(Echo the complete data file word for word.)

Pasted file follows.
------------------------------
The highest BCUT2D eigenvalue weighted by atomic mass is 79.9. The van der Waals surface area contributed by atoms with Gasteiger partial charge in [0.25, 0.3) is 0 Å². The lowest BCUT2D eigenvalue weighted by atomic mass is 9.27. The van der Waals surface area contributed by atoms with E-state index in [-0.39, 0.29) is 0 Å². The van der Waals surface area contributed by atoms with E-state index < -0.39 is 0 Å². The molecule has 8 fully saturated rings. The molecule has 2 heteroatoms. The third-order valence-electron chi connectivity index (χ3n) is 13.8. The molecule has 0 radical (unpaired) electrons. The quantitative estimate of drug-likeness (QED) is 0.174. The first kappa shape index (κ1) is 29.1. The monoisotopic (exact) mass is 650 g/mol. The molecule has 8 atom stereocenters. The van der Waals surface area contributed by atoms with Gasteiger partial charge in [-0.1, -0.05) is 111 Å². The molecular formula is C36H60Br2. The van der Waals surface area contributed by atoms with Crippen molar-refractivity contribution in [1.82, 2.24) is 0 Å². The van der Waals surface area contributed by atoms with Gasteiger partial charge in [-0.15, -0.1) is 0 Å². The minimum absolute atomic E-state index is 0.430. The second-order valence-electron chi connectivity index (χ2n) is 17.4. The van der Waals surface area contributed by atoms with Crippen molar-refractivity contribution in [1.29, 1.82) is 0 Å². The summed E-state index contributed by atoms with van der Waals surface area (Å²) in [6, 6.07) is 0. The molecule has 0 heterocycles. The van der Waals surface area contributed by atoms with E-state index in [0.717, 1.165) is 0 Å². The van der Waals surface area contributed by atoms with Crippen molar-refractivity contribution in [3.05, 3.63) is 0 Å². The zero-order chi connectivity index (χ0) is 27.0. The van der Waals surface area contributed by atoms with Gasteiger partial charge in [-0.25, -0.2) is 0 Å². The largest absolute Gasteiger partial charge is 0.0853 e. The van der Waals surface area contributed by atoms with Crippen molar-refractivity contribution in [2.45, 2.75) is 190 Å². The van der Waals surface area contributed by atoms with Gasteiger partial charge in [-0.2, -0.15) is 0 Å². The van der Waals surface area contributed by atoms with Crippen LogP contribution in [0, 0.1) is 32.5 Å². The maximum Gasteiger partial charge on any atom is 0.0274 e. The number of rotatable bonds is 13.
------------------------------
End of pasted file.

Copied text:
The highest BCUT2D eigenvalue weighted by atomic mass is 79.9. The van der Waals surface area contributed by atoms with Gasteiger partial charge in [0.25, 0.3) is 0 Å². The lowest BCUT2D eigenvalue weighted by atomic mass is 9.27. The van der Waals surface area contributed by atoms with E-state index in [-0.39, 0.29) is 0 Å². The van der Waals surface area contributed by atoms with E-state index < -0.39 is 0 Å². The molecule has 8 fully saturated rings. The molecule has 2 heteroatoms. The third-order valence-electron chi connectivity index (χ3n) is 13.8. The molecule has 0 radical (unpaired) electrons. The quantitative estimate of drug-likeness (QED) is 0.174. The first kappa shape index (κ1) is 29.1. The monoisotopic (exact) mass is 650 g/mol. The molecule has 8 atom stereocenters. The van der Waals surface area contributed by atoms with Gasteiger partial charge in [-0.1, -0.05) is 111 Å². The molecular formula is C36H60Br2. The van der Waals surface area contributed by atoms with Crippen molar-refractivity contribution in [1.82, 2.24) is 0 Å². The van der Waals surface area contributed by atoms with Gasteiger partial charge in [-0.15, -0.1) is 0 Å². The minimum absolute atomic E-state index is 0.430. The second-order valence-electron chi connectivity index (χ2n) is 17.4. The van der Waals surface area contributed by atoms with Crippen molar-refractivity contribution in [1.29, 1.82) is 0 Å². The summed E-state index contributed by atoms with van der Waals surface area (Å²) in [6, 6.07) is 0. The molecule has 0 heterocycles. The van der Waals surface area contributed by atoms with E-state index in [0.717, 1.165) is 0 Å². The van der Waals surface area contributed by atoms with Crippen molar-refractivity contribution in [3.05, 3.63) is 0 Å². The zero-order chi connectivity index (χ0) is 27.0. The van der Waals surface area contributed by atoms with Gasteiger partial charge in [-0.25, -0.2) is 0 Å². The largest absolute Gasteiger partial charge is 0.0853 e. The van der Waals surface area contributed by atoms with Crippen molar-refractivity contribution in [2.45, 2.75) is 190 Å². The van der Waals surface area contributed by atoms with Gasteiger partial charge in [-0.2, -0.15) is 0 Å². The van der Waals surface area contributed by atoms with Crippen LogP contribution in [0, 0.1) is 32.5 Å². The maximum Gasteiger partial charge on any atom is 0.0274 e. The number of rotatable bonds is 13.